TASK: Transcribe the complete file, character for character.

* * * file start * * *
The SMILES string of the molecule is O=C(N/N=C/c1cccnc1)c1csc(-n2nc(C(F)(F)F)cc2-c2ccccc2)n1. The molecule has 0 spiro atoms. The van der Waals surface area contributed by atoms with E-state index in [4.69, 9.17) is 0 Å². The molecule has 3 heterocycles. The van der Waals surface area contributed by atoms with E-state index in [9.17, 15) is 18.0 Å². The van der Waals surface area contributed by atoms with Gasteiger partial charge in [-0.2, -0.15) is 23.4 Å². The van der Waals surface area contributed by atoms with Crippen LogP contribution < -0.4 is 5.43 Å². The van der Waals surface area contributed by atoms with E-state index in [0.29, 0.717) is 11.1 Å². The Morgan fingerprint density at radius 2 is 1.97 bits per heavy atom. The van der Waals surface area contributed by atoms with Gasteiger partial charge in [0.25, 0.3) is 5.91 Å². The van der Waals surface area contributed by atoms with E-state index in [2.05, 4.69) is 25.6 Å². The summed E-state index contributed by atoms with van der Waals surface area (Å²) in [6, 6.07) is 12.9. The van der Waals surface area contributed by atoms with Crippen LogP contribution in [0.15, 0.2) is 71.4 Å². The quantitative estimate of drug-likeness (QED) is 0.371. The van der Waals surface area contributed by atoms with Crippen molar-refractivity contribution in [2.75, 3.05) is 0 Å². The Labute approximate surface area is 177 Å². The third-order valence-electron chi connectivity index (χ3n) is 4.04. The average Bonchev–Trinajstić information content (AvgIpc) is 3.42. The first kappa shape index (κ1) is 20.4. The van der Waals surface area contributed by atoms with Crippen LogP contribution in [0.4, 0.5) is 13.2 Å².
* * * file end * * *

The SMILES string of the molecule is O=C(N/N=C/c1cccnc1)c1csc(-n2nc(C(F)(F)F)cc2-c2ccccc2)n1. The molecule has 0 spiro atoms. The van der Waals surface area contributed by atoms with E-state index in [4.69, 9.17) is 0 Å². The molecule has 3 heterocycles. The van der Waals surface area contributed by atoms with E-state index in [9.17, 15) is 18.0 Å². The van der Waals surface area contributed by atoms with Gasteiger partial charge in [-0.2, -0.15) is 23.4 Å². The van der Waals surface area contributed by atoms with Crippen LogP contribution < -0.4 is 5.43 Å². The van der Waals surface area contributed by atoms with E-state index in [0.29, 0.717) is 11.1 Å². The Morgan fingerprint density at radius 2 is 1.97 bits per heavy atom. The van der Waals surface area contributed by atoms with Gasteiger partial charge in [0.25, 0.3) is 5.91 Å². The van der Waals surface area contributed by atoms with E-state index in [2.05, 4.69) is 25.6 Å². The summed E-state index contributed by atoms with van der Waals surface area (Å²) in [6, 6.07) is 12.9. The van der Waals surface area contributed by atoms with Crippen LogP contribution in [0.15, 0.2) is 71.4 Å². The quantitative estimate of drug-likeness (QED) is 0.371. The van der Waals surface area contributed by atoms with Crippen molar-refractivity contribution in [2.75, 3.05) is 0 Å². The Labute approximate surface area is 177 Å². The third-order valence-electron chi connectivity index (χ3n) is 4.04. The average Bonchev–Trinajstić information content (AvgIpc) is 3.42. The first kappa shape index (κ1) is 20.4. The van der Waals surface area contributed by atoms with Crippen LogP contribution in [0.4, 0.5) is 13.2 Å².